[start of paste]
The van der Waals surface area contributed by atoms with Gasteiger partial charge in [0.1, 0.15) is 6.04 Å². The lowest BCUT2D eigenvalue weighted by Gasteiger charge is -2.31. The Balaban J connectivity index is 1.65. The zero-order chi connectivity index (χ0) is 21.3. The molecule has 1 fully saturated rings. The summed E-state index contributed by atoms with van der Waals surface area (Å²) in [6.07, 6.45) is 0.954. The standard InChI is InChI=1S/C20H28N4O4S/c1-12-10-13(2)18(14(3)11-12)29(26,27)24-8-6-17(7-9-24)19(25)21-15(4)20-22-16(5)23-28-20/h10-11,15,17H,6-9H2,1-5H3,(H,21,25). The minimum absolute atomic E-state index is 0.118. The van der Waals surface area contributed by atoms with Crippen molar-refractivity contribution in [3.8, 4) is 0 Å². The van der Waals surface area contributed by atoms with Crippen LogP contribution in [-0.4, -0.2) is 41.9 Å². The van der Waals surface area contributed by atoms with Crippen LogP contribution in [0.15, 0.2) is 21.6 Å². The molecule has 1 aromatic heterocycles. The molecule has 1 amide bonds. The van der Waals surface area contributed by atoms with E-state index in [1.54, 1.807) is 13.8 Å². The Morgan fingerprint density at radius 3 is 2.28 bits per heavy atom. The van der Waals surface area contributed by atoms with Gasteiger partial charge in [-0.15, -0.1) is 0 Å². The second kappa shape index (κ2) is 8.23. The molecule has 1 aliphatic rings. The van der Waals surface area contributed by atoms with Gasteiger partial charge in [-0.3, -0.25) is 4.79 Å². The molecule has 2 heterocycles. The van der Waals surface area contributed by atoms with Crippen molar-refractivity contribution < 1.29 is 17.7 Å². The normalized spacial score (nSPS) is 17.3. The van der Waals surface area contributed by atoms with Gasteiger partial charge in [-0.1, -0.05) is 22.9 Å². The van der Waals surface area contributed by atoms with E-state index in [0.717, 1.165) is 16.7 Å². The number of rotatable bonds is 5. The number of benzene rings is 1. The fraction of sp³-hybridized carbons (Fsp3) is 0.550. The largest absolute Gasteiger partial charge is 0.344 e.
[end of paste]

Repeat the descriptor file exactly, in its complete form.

The van der Waals surface area contributed by atoms with Gasteiger partial charge in [0.1, 0.15) is 6.04 Å². The lowest BCUT2D eigenvalue weighted by Gasteiger charge is -2.31. The Balaban J connectivity index is 1.65. The zero-order chi connectivity index (χ0) is 21.3. The molecule has 1 fully saturated rings. The summed E-state index contributed by atoms with van der Waals surface area (Å²) in [6.07, 6.45) is 0.954. The standard InChI is InChI=1S/C20H28N4O4S/c1-12-10-13(2)18(14(3)11-12)29(26,27)24-8-6-17(7-9-24)19(25)21-15(4)20-22-16(5)23-28-20/h10-11,15,17H,6-9H2,1-5H3,(H,21,25). The minimum absolute atomic E-state index is 0.118. The van der Waals surface area contributed by atoms with Crippen molar-refractivity contribution in [3.8, 4) is 0 Å². The van der Waals surface area contributed by atoms with Crippen LogP contribution in [-0.4, -0.2) is 41.9 Å². The van der Waals surface area contributed by atoms with Crippen LogP contribution in [0.15, 0.2) is 21.6 Å². The molecule has 1 aromatic heterocycles. The molecule has 1 amide bonds. The van der Waals surface area contributed by atoms with E-state index in [1.54, 1.807) is 13.8 Å². The Morgan fingerprint density at radius 3 is 2.28 bits per heavy atom. The van der Waals surface area contributed by atoms with Gasteiger partial charge in [-0.15, -0.1) is 0 Å². The second kappa shape index (κ2) is 8.23. The molecule has 1 aliphatic rings. The van der Waals surface area contributed by atoms with Gasteiger partial charge in [-0.3, -0.25) is 4.79 Å². The molecule has 2 heterocycles. The van der Waals surface area contributed by atoms with Crippen molar-refractivity contribution < 1.29 is 17.7 Å². The normalized spacial score (nSPS) is 17.3. The van der Waals surface area contributed by atoms with Gasteiger partial charge in [-0.1, -0.05) is 22.9 Å². The van der Waals surface area contributed by atoms with E-state index in [0.717, 1.165) is 16.7 Å². The number of rotatable bonds is 5. The number of benzene rings is 1. The fraction of sp³-hybridized carbons (Fsp3) is 0.550. The largest absolute Gasteiger partial charge is 0.344 e.